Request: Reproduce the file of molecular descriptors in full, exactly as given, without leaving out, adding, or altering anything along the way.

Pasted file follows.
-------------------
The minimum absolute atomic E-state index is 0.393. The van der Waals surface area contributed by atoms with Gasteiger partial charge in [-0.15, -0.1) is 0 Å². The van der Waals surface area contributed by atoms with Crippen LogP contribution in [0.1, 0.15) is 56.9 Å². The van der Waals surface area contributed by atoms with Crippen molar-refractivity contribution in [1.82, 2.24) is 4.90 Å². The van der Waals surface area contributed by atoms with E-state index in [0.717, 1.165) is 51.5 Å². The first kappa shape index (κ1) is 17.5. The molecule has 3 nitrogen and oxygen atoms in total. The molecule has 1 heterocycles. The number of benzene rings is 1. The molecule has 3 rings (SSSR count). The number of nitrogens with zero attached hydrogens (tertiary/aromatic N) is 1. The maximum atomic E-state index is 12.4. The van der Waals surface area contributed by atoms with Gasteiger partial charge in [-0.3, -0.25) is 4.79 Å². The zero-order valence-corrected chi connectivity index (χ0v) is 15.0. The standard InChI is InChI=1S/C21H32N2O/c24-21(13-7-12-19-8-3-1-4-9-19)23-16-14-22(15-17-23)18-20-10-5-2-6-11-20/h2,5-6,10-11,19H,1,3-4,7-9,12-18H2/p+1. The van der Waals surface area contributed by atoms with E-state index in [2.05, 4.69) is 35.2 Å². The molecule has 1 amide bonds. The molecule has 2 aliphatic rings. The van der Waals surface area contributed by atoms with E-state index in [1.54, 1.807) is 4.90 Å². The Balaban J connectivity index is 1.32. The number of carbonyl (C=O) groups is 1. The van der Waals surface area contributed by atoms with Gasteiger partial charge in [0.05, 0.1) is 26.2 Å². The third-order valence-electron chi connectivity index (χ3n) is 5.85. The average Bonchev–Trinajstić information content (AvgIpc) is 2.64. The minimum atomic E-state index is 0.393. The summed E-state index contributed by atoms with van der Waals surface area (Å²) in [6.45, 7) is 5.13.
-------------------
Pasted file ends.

The minimum absolute atomic E-state index is 0.393. The van der Waals surface area contributed by atoms with Gasteiger partial charge in [-0.15, -0.1) is 0 Å². The van der Waals surface area contributed by atoms with Crippen LogP contribution in [0.1, 0.15) is 56.9 Å². The van der Waals surface area contributed by atoms with Crippen molar-refractivity contribution in [1.82, 2.24) is 4.90 Å². The van der Waals surface area contributed by atoms with E-state index in [0.717, 1.165) is 51.5 Å². The first kappa shape index (κ1) is 17.5. The molecule has 3 nitrogen and oxygen atoms in total. The molecule has 1 heterocycles. The number of benzene rings is 1. The molecule has 3 rings (SSSR count). The number of nitrogens with zero attached hydrogens (tertiary/aromatic N) is 1. The maximum atomic E-state index is 12.4. The van der Waals surface area contributed by atoms with Gasteiger partial charge in [-0.3, -0.25) is 4.79 Å². The zero-order valence-corrected chi connectivity index (χ0v) is 15.0. The standard InChI is InChI=1S/C21H32N2O/c24-21(13-7-12-19-8-3-1-4-9-19)23-16-14-22(15-17-23)18-20-10-5-2-6-11-20/h2,5-6,10-11,19H,1,3-4,7-9,12-18H2/p+1. The van der Waals surface area contributed by atoms with E-state index in [2.05, 4.69) is 35.2 Å². The molecule has 1 amide bonds. The molecule has 2 aliphatic rings. The van der Waals surface area contributed by atoms with E-state index in [1.54, 1.807) is 4.90 Å². The Balaban J connectivity index is 1.32. The number of carbonyl (C=O) groups is 1. The van der Waals surface area contributed by atoms with Gasteiger partial charge in [0.05, 0.1) is 26.2 Å². The third-order valence-electron chi connectivity index (χ3n) is 5.85. The average Bonchev–Trinajstić information content (AvgIpc) is 2.64. The minimum atomic E-state index is 0.393. The summed E-state index contributed by atoms with van der Waals surface area (Å²) in [6.45, 7) is 5.13.